J.M.W. Turner: Sketchbooks, Drawings and Watercolours

ISBN 978-1-84976-386-8

Joseph Mallord William Turner Edinburgh, from Caulton-hill exhibited 1804

Joseph Mallord William Turner 1775–1851
Edinburgh, from Caulton-hill exhibited 1804
Turner Bequest LX H
Pencil, watercolour and gouache on two overlapping sheets of white wove paper, together 660 x 1000 mm
Accepted by the nation as part of the Turner Bequest 1856
This large watercolour was exhibited at the Royal Academy in 1804. Turner based it on a pencil drawing (on the London art market in 1975)1 probably originally from the Smaller Fonthill sketchbook (Tate; Turner Bequest XLVIII), dating from 1801 when he visited Scotland for the first time. From Calton Hill, to the east of Edinburgh’s city centre, the view takes in the Old Town, Castle and North Bridge while most of the New Town is hidden by the hill on the right. The narrative and figures, including milkmaids, washerwomen and Scottish dancers performing a reel are reminiscent of the studies of figures and costume in the Scotch Figures sketchbook (Tate; Turner Bequest LIX) also used in 1801. Turner’s watercolour was exhibited in the same year as David Wilkie painted Pitlessie Fair (National Gallery of Scotland, Edinburgh), his first essay in the Scottish vernacular that made him famous after he moved to London in 1805. Significant as the figures are in Turner’s watercolour, it is broadly classical in its symmetry and golden, Claudean atmosphere.
A View from the Top of Calton Hill, Edinburgh had been the subject of the first-ever panorama, painted by Robert Barker in 1788. The full-size version, 25 feet (8 metres) in diameter, was exhibited in London at 28 Haymarket, and then repainted in oil for the Upper Circle of the Panorama, Leicester Square, where it was shown from 8 January 1804 until 5 June 1807. Turner’s choice of subject for the Royal Academy in 1804 cannot have been a coincidence and his sophisticated treatment, more evocative than topographical, might have been calculated to draw attention to the limitations of Barker’s more literal methods; or to challenge that painter’s hubristic claim to have invented an ‘IMPROVEMENT ON PAINTING, which relieves that sublime Art from a restraint it has ever laboured under’.2
In their early catalogue of Turner’s work, John Burnet and Peter Cunningham described this watercolour as
In Turner’s early manner – probably during the latter years of the French war.– the outer rock of the Calton Hill being uncrowned by the goal. The water cart with spokeless wheels tells a tale of the non-existence of efficient water-companies at that early period of the century. The selection of the point of view is very fine; in the distance the elongated profile of the Castle is finely relieved by the disposition of masses of black rock in shadow, and a boldly pronounced foreground.3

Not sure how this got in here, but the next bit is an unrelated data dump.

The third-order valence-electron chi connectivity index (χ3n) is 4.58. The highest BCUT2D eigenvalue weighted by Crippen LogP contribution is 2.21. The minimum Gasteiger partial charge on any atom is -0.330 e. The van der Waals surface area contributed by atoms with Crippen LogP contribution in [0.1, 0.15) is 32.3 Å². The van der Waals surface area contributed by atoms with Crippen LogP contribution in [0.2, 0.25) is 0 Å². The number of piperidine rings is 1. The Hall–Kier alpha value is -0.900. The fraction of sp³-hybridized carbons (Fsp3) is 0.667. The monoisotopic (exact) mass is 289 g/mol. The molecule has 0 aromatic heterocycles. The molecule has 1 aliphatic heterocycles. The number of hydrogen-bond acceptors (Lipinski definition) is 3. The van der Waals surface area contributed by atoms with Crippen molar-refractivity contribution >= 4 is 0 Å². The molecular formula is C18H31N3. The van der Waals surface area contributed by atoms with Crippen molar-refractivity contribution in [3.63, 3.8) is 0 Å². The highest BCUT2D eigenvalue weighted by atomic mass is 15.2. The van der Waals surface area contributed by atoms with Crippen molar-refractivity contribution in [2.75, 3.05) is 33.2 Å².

John Ruskin greatly admired the watercolour, describing it as ‘very noble’4 and as ‘the great National Gallery North Bridge drawing’.5 He considered it to be in Turner’s ‘finest manner, unaffected by ... weakness of minute execution’.6
Christie’s sale, London, 4 November 1975, lot 13.
Edinburgh Evening Courant, 29 December 1787; see Scott B. Wilcox, ‘Unlimiting the Bounds of Painting’, in Ralph Hyde, Panoramania, exhibition catalogue, Barbican Art Gallery, London 1988, p.21.
Burnet and Cunningham 1859, p.117.
Ruskin on Pictures; Cook 1902, p.227.
Ibid., p.348.
Cook and Wedderburn 1904, p.366.
Technical notes:
This watercolour was made on two different papers, one, on which most of the landscape composition is painted, being pasted down on top of the other. In his discussion of the work, Peter Bower illustrates where the join occurs by a white line. Bower believes both papers were probably made in Double Elephant size (40 x 27 in, 1067 x 730 mm). He identifies the paper used for the bottom half of the picture as a lightweight white wove writing paper, without watermark but probably made by William Balston and Finch and Thomas Robert Hollingworth at Turkey Mill, Maidstone, Kent, while the top half is a heavy rough-surfaced white wove drawing paper, again without watermark, from an unknown source.
Bower notes that while it was not unusual for artists to use overlapping papers in order to correct or rework areas of their compositions, this example seems to be unique in the Turner Bequest in being made on two different papers. In his opinion the whole composition was first painted on the smooth writing paper now seen in the bottom half; but then, finding the sky unsatisfactory, Turner cut the work in half, laying the lower portion on a larger sheet of heavier drawing paper on which he painted a new sky.
Finberg described this work as ‘Considerably injured by exposure to light’. Bower ascribes the damage both to fading of the colours, especially in areas where indigo was used in the blues and greens, and to discolouration of the papers, probably because indigo had also been used as a whitening agent during their manufacture. The whole work now has a pronounced yellowish tinge.

David Blayney Brown
April 2011

How to cite

David Blayney Brown, ‘Edinburgh, from Caulton-hill exhibited 1804 by Joseph Mallord William Turner’, catalogue entry, April 2011, in David Blayney Brown (ed.), J.M.W. Turner: Sketchbooks, Drawings and Watercolours, Tate Research Publication, September 2014, https://www.tate.org.uk/art/research-publications/jmw-turner/joseph-mallord-william-turner-edinburgh-from-caulton-hill-r1147469, accessed 19 May 2024.